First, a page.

Tesla Inc’s (NASDAQ: TSLA) sentry mode has been helpful in many cases, usually when the owner comes back to their vehicle and finds damage done while they were gone. But this time the owner was present when sentry mode came in handy.
A story shared by Teslarati shows a video of the moment a con artist tries to fake being hit by a Tesla. The video shows a man, Arthur Bates Jr., behind a Tesla Model 3 that seems to tap his leg against the back bumper and fall to the ground, as if pretending he was hit by the car. The car’s owner gets out and pushes the man’s leg off of his car before driving away.
Bates called 911 claiming he was hit by a Tesla Model 3 in a gas station parking lot. The Slidell Police responded to the call, and an ambulance and fire truck were dispatched because he complained of back, leg and neck injuries.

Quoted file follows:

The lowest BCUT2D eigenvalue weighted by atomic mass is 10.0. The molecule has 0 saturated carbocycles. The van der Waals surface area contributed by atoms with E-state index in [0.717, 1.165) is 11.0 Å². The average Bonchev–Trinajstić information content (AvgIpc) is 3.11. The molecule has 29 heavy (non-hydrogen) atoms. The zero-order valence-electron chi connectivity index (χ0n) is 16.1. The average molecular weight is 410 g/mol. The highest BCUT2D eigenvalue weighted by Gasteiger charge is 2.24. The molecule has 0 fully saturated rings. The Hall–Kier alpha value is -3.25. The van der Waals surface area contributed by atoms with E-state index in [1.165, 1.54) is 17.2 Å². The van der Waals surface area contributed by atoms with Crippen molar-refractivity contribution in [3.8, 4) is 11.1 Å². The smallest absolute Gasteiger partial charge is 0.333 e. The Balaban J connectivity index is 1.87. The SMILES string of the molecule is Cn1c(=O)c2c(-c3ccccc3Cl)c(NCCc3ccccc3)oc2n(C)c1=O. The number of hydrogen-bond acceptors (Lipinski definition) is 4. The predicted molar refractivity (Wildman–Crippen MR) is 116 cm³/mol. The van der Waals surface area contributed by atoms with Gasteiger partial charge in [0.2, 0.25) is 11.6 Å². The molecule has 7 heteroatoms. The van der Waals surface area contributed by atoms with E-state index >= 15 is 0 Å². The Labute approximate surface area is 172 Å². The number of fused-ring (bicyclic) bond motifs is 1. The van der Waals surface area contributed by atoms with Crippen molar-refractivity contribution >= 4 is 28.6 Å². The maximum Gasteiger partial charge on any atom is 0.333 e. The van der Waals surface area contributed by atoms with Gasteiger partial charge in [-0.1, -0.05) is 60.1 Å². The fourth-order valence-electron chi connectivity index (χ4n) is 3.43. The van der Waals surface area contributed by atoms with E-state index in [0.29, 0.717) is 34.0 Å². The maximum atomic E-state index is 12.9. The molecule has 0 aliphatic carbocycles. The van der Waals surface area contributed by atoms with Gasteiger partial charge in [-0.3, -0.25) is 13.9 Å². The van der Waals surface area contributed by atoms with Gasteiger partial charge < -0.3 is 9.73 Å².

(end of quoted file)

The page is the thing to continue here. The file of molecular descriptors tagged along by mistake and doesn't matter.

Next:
When police caught up with the Model 3 owner to question him, he simply showed the recorded video to police, thanks to Tesla’s sentry mode. “Unbeknownst to Bates, Tesla’s record all the footage of their cameras. When Slidell Police officers reviewed the Tesla’s video footage, it became apparent that Bates was lying and staged the entire event,” the Slidell Police Department said.
Bates ended up being arrested for “false swearing with the intent to Cause and Emergency Response,” under L.R.S 14:126.1.
Benzinga’s Take: Tesla’s sentry cam and dashcam built-in recording seem incredibly useful. If an owner honks the horn, it will automatically save the last 10 minutes of footage. In this case, it saved the owner from a huge headache having to argue about what actually happened at the scene. Police were able to simply watch the video and see the truth for themselves.
Photo: Courtesy of Tesla Inc.
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